In his book, Solved: How the World's Great Cities are Fixing the Climate Crisis, former Mayor of Toronto David Miller explains that cities are the best unit of government to effectively promote sustainability and fight climate change.
Why is this? Miller offers many reasons, two of which are highlighted below:
Firstly, the organization and structure of the municipal level of government differs from provincial and federal ones. Municipal governments have direct control over the future of their city. Questions of infrastructure, their function, regulation (including building codes), and location, are delegated to city officials. This means, then, that individuals working in municipal government have the capacity to enact change in respect to issues concerning climate change, including the generation of electricity, the heating and cooling of buildings, transportation, and solid waste.
Second, by law, cities are required to consult residents about official city plans. “As a result, city governments have developed robust resident engagement processes that give local residents a very real say over decisions that affect their lives and their neighbourhoods. There is a lively, robust, and extremely healthy local democracy, in which the voices of local residents are heard, and they can and do participate in decisions made by city hall – well beyond planning,” says Miller.
This point is an important one. To build sustainable cities, its residents must be heard, especially considering how climate change adversely affects low income and marginalized groups in society. Miller highlights a health survey done in Barcelona, which “demonstrated significant connections between the impact of climate change and poverty – ranging from issues such as energy poverty to the differential effects of heat and rising temperatures on the elderly, the young, and women.”
To combat this, Miller highlights how Barcelona directly consulted its residents in 2018 to gather recommendations on improving the city’s accessibility and sustainability, while taking extra measures to ensure that marginalised groups were also meaningfully included. Since then, Barcelona has implemented various policies that have counteracted these challenges, including “superblocks.” Essentially, these prioritize the “movement of people over vehicles by making local streets in a neighbourhood – or superblock – virtually car free (local traffic only), while enhancing amenities for pedestrians – such as tree cover and benches. They have improved local quality of life, personal mobility, air quality – and local economic activity,” says Miller.
Estonia’s capital city, Tallinn, is on a similar path to inclusive sustainability.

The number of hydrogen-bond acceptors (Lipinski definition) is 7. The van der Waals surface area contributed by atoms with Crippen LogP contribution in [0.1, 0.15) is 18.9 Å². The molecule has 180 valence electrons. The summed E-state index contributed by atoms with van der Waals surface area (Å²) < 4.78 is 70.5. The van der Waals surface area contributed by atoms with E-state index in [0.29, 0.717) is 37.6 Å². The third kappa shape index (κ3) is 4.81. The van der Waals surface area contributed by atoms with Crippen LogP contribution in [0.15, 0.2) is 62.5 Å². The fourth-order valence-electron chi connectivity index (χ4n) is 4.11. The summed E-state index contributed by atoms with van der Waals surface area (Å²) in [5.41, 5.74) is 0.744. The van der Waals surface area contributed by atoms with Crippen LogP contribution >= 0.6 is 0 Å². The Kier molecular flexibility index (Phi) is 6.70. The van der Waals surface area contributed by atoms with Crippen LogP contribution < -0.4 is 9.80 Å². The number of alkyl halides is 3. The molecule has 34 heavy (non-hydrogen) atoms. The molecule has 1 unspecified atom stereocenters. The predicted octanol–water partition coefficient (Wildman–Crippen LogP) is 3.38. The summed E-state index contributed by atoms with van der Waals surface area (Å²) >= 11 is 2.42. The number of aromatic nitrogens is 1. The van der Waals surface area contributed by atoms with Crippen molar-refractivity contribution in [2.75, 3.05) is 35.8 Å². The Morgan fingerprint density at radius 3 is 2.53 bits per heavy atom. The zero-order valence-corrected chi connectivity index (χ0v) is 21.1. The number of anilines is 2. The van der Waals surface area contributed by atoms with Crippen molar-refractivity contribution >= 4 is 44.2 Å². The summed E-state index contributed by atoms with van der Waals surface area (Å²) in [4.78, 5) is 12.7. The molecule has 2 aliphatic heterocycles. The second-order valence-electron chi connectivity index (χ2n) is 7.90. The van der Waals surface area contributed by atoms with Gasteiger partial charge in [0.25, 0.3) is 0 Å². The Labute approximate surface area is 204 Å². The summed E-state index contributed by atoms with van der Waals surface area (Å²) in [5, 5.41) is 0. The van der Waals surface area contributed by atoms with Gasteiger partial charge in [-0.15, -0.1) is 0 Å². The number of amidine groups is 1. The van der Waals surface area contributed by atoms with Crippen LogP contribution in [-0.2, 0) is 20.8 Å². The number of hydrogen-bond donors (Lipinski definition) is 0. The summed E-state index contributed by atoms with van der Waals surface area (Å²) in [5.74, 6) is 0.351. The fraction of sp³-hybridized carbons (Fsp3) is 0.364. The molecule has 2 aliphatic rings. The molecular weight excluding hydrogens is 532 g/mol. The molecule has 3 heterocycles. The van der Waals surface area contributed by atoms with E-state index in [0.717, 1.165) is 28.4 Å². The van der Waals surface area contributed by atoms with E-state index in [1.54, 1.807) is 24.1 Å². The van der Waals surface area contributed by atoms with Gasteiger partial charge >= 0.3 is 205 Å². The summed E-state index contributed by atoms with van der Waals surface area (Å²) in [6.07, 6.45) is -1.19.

At the beginning of 2022, Tallinn announced its plan to build a people-centred city through “spacial creation.” At its core, this involves maximizing public green space and ensuring accessibility to sustainable transport, including bike paths and extended tram lines.
But perhaps one of the most important aspects of Tallinn’s green spacial creation plan is the establishment of the Tallinn Involvement Centre, “a unique city engagement centre [that will foster] the participation of citizens in the process of shaping the city,” according to the city’s website.
Simply put, the centre will facilitate what Miller claims as one of the most effective means of promoting sustainability: dialogue between city officials and residents. Developers, architects, and other professionals will host discussions and events open to the public. The goal of these will be to maximize dialogue, and from this, to gather grassroots recommendations on urban planning that will be integrated into public policy.
“The creation of a participation hub bringing together different stakeholders will certainly foster meaningful discussions between the city, developers, professionals and residents. It will help to create a better urban space for all in the future,” said Andrei Novikov, Deputy Mayor of Tallinn. “The concept of such a co-creation space is unique in Estonia, with Stockholm and Aalto University in Espoo as examples in the region.”
How accessible will this centre be? According to the city’s website, the hub will be “located in an active street frontage in the heart of the city, the hub will be easily accessible by foot, bicycle and public transport for all Tallinn residents coming to participate in an event or activity. The prominent location will also encourage spontaneous visits to the hub.”
But, as Miller points out in his book, sometimes these open invitations simply aren’t enough to include everyone. “Low-income residents of a city, by definition, tend to be both excluded from power and the manifestations of power – such as direct engagement with government – and preoccupied with ensuring their own economic survival,” he says. “In this context, special efforts must be made to connect with low-income and other disempowered residents; otherwise, their voices will not be part of the conversation, and any solutions developed will likely not meet their needs.”
Whether placing the hub in a busy street will be sufficient enough to rectify the systemic barriers that low-income residents face is questionable. Perhaps a better solution would be for the city to collaborate directly with organizations that already work with low-income residents, including non-governmental organizations, social associations, and private businesses, as Miller suggests.
In any case, the centre is a step in the right direction towards building a greener, more sustainable city. It is scheduled to open as an exhibit in September 2022 and as a co-creation space in 2023.
Written by Natalie Jenkins, LJI Reporter